Content distribution on the Web is moving from an architecture where objects are placed on a single, designated server to an architecture where objects are replicated on geographically distributed servers and clients transparently access a nearby copy of an object. In this paper we study how the different redirection schemes used in modern content distribution networks affect the user-perceived performance in normal Web page viewing. Using both simulations and experiments with real Web servers we show that redirection schemes that require clients to retrieve different parts of a Web page from different servers yield sub-optional performance compared to schemes where a client accesses only one server for all the parts of a Web page. This implies that when replicating Web pages, we should treat the whole page (HTML and images) as a single entity.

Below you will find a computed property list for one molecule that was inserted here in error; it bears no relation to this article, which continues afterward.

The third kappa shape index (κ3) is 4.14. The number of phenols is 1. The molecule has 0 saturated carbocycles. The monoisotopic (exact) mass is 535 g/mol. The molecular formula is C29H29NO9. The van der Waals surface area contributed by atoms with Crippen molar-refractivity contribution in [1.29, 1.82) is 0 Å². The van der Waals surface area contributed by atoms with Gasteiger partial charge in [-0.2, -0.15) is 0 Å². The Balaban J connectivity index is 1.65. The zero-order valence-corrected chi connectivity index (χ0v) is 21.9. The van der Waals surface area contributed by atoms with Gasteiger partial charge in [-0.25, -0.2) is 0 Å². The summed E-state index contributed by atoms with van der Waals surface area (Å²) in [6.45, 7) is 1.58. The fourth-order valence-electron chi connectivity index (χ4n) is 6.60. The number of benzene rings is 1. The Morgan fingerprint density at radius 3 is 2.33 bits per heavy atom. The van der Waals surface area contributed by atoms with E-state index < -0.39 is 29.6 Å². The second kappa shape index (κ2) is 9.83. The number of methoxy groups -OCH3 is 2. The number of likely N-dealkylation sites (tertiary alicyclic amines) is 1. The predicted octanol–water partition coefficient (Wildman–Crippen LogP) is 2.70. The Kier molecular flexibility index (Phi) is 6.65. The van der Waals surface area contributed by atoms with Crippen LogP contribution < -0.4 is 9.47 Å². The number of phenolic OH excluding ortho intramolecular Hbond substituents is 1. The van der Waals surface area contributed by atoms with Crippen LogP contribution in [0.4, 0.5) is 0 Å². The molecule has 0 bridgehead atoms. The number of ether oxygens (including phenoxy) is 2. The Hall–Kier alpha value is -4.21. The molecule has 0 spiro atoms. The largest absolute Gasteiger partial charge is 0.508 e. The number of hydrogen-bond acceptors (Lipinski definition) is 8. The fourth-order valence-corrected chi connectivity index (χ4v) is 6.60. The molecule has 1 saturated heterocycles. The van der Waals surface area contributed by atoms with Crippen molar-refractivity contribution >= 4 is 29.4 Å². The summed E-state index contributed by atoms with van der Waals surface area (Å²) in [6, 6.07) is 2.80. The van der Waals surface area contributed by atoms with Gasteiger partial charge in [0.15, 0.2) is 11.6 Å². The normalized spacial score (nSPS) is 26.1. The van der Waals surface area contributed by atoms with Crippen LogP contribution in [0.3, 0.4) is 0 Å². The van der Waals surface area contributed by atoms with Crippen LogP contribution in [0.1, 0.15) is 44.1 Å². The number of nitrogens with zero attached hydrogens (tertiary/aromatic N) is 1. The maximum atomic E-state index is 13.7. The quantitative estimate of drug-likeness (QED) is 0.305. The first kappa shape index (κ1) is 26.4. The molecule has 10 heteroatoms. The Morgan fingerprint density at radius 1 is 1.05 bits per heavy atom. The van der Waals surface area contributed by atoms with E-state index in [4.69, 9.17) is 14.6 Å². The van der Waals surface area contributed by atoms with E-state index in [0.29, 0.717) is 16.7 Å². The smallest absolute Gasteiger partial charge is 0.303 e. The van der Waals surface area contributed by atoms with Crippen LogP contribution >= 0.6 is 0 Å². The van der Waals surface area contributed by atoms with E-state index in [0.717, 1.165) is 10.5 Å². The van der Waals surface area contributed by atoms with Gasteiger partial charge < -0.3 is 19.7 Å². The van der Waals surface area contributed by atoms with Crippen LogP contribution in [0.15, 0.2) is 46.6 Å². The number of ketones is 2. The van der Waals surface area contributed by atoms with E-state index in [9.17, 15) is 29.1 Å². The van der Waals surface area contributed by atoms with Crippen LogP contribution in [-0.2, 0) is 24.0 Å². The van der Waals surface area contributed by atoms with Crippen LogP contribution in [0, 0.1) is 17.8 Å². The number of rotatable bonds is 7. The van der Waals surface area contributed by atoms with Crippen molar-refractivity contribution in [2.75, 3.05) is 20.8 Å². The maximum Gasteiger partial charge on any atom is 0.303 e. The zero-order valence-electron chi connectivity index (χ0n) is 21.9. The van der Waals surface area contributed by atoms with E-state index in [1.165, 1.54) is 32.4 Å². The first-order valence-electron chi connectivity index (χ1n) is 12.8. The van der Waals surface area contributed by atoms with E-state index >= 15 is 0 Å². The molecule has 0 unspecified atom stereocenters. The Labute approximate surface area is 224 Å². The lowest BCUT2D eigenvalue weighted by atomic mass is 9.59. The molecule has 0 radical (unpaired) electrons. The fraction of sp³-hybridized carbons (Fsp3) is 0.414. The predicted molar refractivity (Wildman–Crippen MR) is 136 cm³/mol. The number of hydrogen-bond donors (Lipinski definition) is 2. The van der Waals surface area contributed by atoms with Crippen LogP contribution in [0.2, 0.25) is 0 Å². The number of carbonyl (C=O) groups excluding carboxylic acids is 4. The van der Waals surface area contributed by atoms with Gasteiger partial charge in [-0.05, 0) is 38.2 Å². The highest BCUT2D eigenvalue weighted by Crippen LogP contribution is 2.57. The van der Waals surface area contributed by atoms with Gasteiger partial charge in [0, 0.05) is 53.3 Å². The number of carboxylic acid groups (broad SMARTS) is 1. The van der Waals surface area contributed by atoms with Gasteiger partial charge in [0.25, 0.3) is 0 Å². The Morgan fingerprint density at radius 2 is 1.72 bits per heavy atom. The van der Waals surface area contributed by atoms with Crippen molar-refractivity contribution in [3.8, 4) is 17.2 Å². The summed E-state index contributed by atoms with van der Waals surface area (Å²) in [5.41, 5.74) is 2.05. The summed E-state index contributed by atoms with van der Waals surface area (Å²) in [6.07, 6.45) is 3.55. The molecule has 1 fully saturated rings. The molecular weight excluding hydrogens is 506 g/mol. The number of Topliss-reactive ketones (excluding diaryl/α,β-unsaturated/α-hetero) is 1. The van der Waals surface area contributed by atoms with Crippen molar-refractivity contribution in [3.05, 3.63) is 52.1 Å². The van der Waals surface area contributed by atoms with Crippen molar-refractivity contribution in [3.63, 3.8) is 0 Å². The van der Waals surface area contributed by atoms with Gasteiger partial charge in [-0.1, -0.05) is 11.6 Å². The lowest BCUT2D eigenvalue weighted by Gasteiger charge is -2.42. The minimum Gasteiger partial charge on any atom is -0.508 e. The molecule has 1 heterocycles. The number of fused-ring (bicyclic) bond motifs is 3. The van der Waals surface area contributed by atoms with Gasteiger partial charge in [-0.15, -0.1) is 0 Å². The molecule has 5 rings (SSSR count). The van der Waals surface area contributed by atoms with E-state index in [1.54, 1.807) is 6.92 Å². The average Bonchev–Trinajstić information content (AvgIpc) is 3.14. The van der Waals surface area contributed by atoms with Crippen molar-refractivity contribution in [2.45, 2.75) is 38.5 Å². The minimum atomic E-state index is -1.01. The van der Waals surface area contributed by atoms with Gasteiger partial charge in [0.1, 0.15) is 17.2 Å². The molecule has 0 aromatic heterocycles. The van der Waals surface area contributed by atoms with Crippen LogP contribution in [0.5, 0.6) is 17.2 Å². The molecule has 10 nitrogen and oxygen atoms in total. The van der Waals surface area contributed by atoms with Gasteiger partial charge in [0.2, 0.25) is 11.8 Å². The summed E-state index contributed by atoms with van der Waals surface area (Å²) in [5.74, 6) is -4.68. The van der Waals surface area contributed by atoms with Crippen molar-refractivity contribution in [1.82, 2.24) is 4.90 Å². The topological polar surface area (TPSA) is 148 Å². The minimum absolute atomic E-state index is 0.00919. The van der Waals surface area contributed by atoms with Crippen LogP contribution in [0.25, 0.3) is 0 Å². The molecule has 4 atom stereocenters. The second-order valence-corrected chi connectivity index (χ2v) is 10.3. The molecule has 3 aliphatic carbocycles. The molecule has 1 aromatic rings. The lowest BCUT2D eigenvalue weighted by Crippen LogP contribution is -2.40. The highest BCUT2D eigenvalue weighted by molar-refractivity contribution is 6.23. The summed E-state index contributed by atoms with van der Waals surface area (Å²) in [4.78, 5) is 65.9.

ASJC Scopus subject areas
- Computer Networks and Communications